Take the 2-minute tour ×
Stack Overflow is a question and answer site for professional and enthusiast programmers. It's 100% free, no registration required.

I have a similar, but different, question like How to redirect Powershell output from a script run by TaskScheduler and override default width of 80 characters.

I have a custom installer framework written long ago. Within it I can execute "tasks". I recently had to add a task to execute a PowerShell script. Now, even though the task is written in C#, I cannot invoke the commands in the PowerShell script directly. That, unfortunately, is off the table.

In short, I want to invoke a PowerShell executable from C# and redirect its output back to my application. Here's what I've done so far:

I can successfully invoke PowerShell using the following code (from a test project I created):

  string powerShellExeLocation = null;

  RegistryKey localKey = Registry.LocalMachine;

  RegistryKey subKey = localKey.OpenSubKey(@"SOFTWARE\Microsoft\PowerShell\1\PowerShellEngine");
  powerShellExeLocation = subKey.GetValue("ApplicationBase").ToString();

  if (!Directory.Exists(powerShellExeLocation))
    throw new Exception("Cannot locate the PowerShell dir.");

  powerShellExeLocation = Path.Combine(powerShellExeLocation, "powershell.exe");

  if (!File.Exists(powerShellExeLocation))
    throw new Exception("Cannot locate the PowerShell executable.");

  string scriptLocation = Path.Combine(Environment.CurrentDirectory, "PowerShellScript.ps1");

  if (!File.Exists(scriptLocation))
    throw new Exception("Cannot locate the PowerShell script.");

  ProcessStartInfo processInfo = new ProcessStartInfo();
  processInfo.Verb = "runas";
  processInfo.UseShellExecute = false;
  processInfo.RedirectStandardOutput = true;
  processInfo.RedirectStandardOutput = true;
  processInfo.WorkingDirectory = Environment.CurrentDirectory;

  processInfo.FileName = powerShellExeLocation;
  processInfo.Arguments = "-NoLogo -OutputFormat Text -NonInteractive -WindowStyle Hidden -ExecutionPolicy Unrestricted -File \"" + scriptLocation + "\" ";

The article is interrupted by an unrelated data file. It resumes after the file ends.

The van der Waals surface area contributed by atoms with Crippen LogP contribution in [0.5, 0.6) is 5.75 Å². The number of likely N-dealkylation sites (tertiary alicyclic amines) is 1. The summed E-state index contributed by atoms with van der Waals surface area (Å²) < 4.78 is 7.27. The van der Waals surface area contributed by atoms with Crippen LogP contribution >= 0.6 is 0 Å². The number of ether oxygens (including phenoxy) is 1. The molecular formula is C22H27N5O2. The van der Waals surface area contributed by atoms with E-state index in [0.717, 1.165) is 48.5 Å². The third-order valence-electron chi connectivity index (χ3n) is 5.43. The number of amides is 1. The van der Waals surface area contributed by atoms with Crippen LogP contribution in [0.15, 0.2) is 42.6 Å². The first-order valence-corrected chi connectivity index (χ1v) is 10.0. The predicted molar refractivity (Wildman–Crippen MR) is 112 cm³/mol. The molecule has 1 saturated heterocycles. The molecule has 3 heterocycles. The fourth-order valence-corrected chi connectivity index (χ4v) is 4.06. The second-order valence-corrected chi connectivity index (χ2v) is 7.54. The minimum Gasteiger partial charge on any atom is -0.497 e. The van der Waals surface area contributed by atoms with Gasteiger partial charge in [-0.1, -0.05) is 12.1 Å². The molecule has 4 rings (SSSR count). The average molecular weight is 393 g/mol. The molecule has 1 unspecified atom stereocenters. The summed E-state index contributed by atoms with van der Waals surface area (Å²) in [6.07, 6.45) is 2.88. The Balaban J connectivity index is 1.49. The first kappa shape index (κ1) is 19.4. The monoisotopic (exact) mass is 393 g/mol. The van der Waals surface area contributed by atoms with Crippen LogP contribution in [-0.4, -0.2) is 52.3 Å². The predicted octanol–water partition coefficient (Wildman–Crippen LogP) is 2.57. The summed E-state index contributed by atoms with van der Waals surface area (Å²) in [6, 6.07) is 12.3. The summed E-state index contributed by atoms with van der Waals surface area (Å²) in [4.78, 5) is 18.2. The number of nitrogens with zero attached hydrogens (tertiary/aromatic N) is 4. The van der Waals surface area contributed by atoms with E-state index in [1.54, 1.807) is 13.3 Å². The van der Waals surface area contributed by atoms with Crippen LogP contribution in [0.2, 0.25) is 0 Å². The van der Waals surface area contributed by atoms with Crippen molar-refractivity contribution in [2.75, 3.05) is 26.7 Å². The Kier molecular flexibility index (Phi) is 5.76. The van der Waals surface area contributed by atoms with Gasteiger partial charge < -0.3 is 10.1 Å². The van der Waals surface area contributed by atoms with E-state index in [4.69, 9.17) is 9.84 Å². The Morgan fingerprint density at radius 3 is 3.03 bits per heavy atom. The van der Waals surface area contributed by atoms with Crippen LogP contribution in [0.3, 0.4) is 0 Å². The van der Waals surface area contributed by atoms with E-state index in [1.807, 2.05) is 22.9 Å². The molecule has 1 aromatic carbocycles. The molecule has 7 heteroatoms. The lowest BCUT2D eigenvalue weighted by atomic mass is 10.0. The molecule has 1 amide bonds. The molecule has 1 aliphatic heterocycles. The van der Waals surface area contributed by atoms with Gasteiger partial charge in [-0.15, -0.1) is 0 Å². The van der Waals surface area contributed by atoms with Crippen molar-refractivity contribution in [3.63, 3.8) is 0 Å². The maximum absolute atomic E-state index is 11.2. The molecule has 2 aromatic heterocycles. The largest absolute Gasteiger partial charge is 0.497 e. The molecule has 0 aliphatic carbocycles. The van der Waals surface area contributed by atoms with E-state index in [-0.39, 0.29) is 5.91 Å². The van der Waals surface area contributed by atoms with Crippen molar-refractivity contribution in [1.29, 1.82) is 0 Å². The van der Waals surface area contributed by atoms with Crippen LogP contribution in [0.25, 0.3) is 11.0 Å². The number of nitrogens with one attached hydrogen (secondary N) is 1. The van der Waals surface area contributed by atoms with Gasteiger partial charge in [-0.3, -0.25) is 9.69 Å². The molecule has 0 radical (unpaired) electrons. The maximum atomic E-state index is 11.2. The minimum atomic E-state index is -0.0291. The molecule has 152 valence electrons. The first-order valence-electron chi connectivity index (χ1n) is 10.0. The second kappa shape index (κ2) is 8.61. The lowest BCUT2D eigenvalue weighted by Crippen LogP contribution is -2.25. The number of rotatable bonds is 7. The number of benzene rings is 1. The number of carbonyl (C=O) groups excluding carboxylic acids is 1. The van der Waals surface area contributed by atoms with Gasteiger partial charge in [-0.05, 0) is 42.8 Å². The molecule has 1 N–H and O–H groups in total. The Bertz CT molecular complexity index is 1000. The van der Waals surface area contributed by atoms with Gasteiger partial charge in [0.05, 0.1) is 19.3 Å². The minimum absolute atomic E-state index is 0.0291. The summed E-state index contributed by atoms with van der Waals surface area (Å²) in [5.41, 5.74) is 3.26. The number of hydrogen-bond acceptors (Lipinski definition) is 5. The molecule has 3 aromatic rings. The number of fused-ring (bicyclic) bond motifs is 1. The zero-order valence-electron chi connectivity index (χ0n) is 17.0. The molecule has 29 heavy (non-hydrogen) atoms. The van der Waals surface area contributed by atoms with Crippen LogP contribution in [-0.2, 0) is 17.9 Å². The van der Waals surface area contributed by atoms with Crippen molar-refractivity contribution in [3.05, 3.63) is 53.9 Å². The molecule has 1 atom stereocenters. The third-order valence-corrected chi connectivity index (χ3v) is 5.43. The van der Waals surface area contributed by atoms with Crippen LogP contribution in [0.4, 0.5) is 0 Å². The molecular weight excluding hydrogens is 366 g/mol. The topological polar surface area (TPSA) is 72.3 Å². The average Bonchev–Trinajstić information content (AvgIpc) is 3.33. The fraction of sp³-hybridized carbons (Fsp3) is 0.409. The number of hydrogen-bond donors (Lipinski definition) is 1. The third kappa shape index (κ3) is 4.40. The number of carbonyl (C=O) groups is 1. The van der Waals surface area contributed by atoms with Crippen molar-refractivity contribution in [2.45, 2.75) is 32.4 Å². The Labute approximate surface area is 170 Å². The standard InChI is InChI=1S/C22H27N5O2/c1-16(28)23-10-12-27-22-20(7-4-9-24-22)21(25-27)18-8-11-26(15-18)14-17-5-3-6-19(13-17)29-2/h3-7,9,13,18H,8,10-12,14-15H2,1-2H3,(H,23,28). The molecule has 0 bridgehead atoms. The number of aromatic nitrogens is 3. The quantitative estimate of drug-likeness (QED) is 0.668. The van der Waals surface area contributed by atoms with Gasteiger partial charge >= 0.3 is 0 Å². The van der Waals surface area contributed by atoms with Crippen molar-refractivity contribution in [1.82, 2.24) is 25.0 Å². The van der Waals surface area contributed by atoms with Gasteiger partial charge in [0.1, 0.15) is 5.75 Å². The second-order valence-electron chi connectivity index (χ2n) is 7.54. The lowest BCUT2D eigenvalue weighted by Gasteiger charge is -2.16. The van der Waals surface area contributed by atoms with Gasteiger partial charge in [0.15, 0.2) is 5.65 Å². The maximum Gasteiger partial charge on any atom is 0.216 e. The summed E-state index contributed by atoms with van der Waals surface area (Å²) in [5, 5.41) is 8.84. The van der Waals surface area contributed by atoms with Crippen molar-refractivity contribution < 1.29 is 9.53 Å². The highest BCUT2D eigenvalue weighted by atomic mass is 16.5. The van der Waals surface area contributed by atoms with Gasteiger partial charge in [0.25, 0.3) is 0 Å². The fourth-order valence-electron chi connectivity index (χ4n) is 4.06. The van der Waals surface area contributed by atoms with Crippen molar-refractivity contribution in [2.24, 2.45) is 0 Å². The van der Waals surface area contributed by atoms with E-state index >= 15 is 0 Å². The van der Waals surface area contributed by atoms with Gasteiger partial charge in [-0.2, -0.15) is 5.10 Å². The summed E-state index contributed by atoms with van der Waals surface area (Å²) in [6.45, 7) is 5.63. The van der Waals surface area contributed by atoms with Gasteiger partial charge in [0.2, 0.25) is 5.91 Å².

Process powerShellProcess = new Process();
  powerShellProcess.StartInfo = processInfo;
  powerShellProcess.OutputDataReceived += new DataReceivedEventHandler(powerShellProcess_OutputDataReceived);
  powerShellProcess.ErrorDataReceived += new DataReceivedEventHandler(powerShellProcess_ErrorDataReceived);

  powerShellProcess.Start();

  while (!powerShellProcess.HasExited)
  {
    Thread.Sleep(500);
  }

My handlers for the redirected output are never called:

void powerShellProcess_ErrorDataReceived(object sender, DataReceivedEventArgs e)

and

void powerShellProcess_OutputDataReceived(object sender, DataReceivedEventArgs e)

I am fairly confident that the script is running. Right now I just have a test script that is outputting the PATH contents.

$a = $env:path; $a.Split(";")

I tested this from within a PowerShell instance and it outputs correctly.

What can I do to get the PowerShell output to redirect to my C# code? I don't want to rely on the scripts that I will execute to handle their own logging. I'd rather gather their output and handle it within the framework's logging mechanism.

EDIT Realized I left the odd loop thing to wait for exit in that code example. I've had the process "WaitForExit":

powerShellProcess.WaitForExit();

EDIT
Using the suggestion from @MiniBill. I came up with the following code snippit:

powerShellProcess.Start();
while (!powerShellProcess.HasExited)
{
  string line;
  while (!string.IsNullOrEmpty((line = powerShellProcess.StandardOutput.ReadLine())))
    this.LogInfo("PowerShell running: " + line);
}

This handles the output fine. It's cutting my lines at 80 characters :(, but I can live with that unless someone else can provide a suggestion to fix that!

UPDATE A Solution

/*
  * The next few lines define the process start info for the PowerShell executable.
  */
ProcessStartInfo processInfo = new ProcessStartInfo();
processInfo.Verb = "runas";
processInfo.UseShellExecute = false;
processInfo.RedirectStandardError = true;
processInfo.RedirectStandardOutput = true;
processInfo.WorkingDirectory = Environment.CurrentDirectory;

//this FileName was retrieved earlier by looking in the registry for key "HKLM\SOFTWARE\Microsoft\PowerShell\1\PowerShellEngine" and the value for "ApplicationBase"
processInfo.FileName = powerShellExeLocation;

//if we're going to use script arguments build up the arguments from the process start correctly.